Joulescope data logging

Hi @flyingfishfinger, welcome to the Joulescope forum, and thank you for considering Joulescope for your application!

Let’s start with the basics. You can use or the standard Joulescope UI to record data to a JLS file. You can then open the JLS file in the Joulescope UI. Inside the Joulescope UI, you can browse the capture, analyze regions of interest, and even export those regions to a variety of data formats using dual markers. Joulescope samples at 2 millions samples per second. It records about 8.1 MB/s, and it can keep going until you run out of disk space.

The script is intended for long-term data logging (over days, weeks, months or even years) where you don’t care about short-term behavior. Today, it captures data at 2 Hz, but allows further downsampling for even more data reduction.

The Joulescope software does not yet support arbitrary downsampling, at least other than the 2 Hz statistics used for downsample_logging and the multimeter display. However, the next major feature after we wrap up our ongoing “preferences” feature work will be downsampling support. Due to how Joulescope operates, it must always run the ADC at the full rate (2 MSPS), but we can apply a filter and downsample in software. We will add support to the driver, UI and JLS files. We would like to have this feature out before the end of the year, but it will certainly be before the end of January 2020.

I also just made the change to downsample_logging and pyjoulescope to support configurable sampling rates of 1, 2, 4, 10, 20, 50,100 Hz. You can use them now from the GitHub source in the branches, and the next pyjoulescope release (likely next week) will contain this feature.

Thanks for the speedy reply!

Is there a way to search for regions of interest (say, skip to the next data point above x or below y, show us the average for a set of cursors etc)?
We can do this in Matlab, of course, but it would be nice to be able to do it without too much extra scripting.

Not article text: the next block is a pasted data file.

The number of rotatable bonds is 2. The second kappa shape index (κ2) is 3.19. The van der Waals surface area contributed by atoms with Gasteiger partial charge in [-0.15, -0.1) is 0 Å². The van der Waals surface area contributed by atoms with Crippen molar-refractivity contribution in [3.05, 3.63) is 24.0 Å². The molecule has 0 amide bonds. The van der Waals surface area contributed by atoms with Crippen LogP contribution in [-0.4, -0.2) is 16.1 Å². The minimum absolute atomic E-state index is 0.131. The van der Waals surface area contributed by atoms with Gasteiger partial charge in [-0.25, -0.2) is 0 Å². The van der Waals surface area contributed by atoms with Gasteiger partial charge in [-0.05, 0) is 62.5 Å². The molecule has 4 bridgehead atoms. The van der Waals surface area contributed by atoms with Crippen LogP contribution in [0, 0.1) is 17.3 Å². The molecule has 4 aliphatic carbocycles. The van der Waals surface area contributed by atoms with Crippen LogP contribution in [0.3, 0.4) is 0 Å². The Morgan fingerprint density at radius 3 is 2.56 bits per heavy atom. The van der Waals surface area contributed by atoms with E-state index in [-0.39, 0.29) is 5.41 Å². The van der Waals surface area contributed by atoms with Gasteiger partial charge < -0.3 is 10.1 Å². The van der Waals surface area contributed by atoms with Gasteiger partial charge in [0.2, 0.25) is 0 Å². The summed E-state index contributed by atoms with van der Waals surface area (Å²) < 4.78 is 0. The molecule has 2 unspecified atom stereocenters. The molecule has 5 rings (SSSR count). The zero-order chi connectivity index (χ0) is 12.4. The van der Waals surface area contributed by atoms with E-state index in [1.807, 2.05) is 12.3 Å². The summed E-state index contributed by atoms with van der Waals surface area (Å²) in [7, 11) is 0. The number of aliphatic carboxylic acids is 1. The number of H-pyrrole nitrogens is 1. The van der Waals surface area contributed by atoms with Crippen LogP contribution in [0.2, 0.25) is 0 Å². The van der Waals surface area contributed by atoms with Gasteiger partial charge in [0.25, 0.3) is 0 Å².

If I were to capture at the standard sample rate for 24 hours and don’t run out of disk space, can the program handle something this large smoothly?


The Joulescope UI does support both single markers and dual markers. It displays the statistics, including average, for the dual markers. The Joulescope UI does not include many search features today. The only search feature is Max Window, which finds the window of the specified duration with the largest value within a dual marker range.

The Joulescope UI is designed to handle large files. The JLS file format stores downsampled data along with the full-rate data which allows for much faster navigation. 24 hours is a 700 GB file. Performance will depend on your SSD/HDD, but it’s reasonably responsive even for large captures.

I got the down_sample working but also like the max/min values.
You say “Adding other statistics and configurable CSV columns should be relatively straightforward.” can you give a direction how to do this?

Thanks Hans

Hi @hansvz! My understanding is that you are asking how to add minimum current and maximum current to the example. You need to modify the on_statistics method.

The _downsample_state is used to collect statistics across multiple samples, which is currently used just for mean values . However, min and max must be computed differently. In the attached (6.0 KB), I have modified _downsample_state accordingly and the CSV now contains capture current min/max.

HI @mliberty, thank you very much for the quick response and solution. I will test it coming days and let you know.

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Hi @mliberty,

I tried your script and it worked, thanks for that. I was only was missing a value in the csv file. With some investigation, I found that there was a “,” missing in the format string.
self._f_csv.write(’%.7f,%g,%g,%g%.4f,%g,%g,%g\n’ % self._last)
I guess it should be
self._f_csv.write(’%.7f,%g,%g,%g,%.4f,%g,%g,%g\n’ % self._last)

Hi @hansvz - You are right, I missed that comma. I confirm that your fix is correct. Sorry about that, and great work identifying the issue. I have posted the full file as a gist on GitHub:


I would like to log the time, current and voltage at 10Khz for 10mins, plot the data and calculate average current. I can currently do all the above except setting the sampling rate to 10KHz.

How can I set the custom sample rate in Python? Thanks!

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Hi @av1nashs and welcome to the forum! You need to set the ‘sampling_frequency’ parameter before opening the device. Something like:

device = scan_require_one(config='auto')
device.parameter_set('sampling_frequency', '10 kHz')

I just tried this out, and I found a couple of issues that could get in the way.

  1. The ‘sampling_frequency’ parameter currently only accepts the string values, not integers.
  2. The downsampled stream buffer does not work correctly with the read() method. It should. For now, you need to use the read by callback approach, but I could fix this pretty quickly if its an issue.

Let me know what approach you are using to get data from Joulescope, and I’ll get it working if it isn’t already.

2 posts were split to a new topic: Downsample_logging not working on Linux?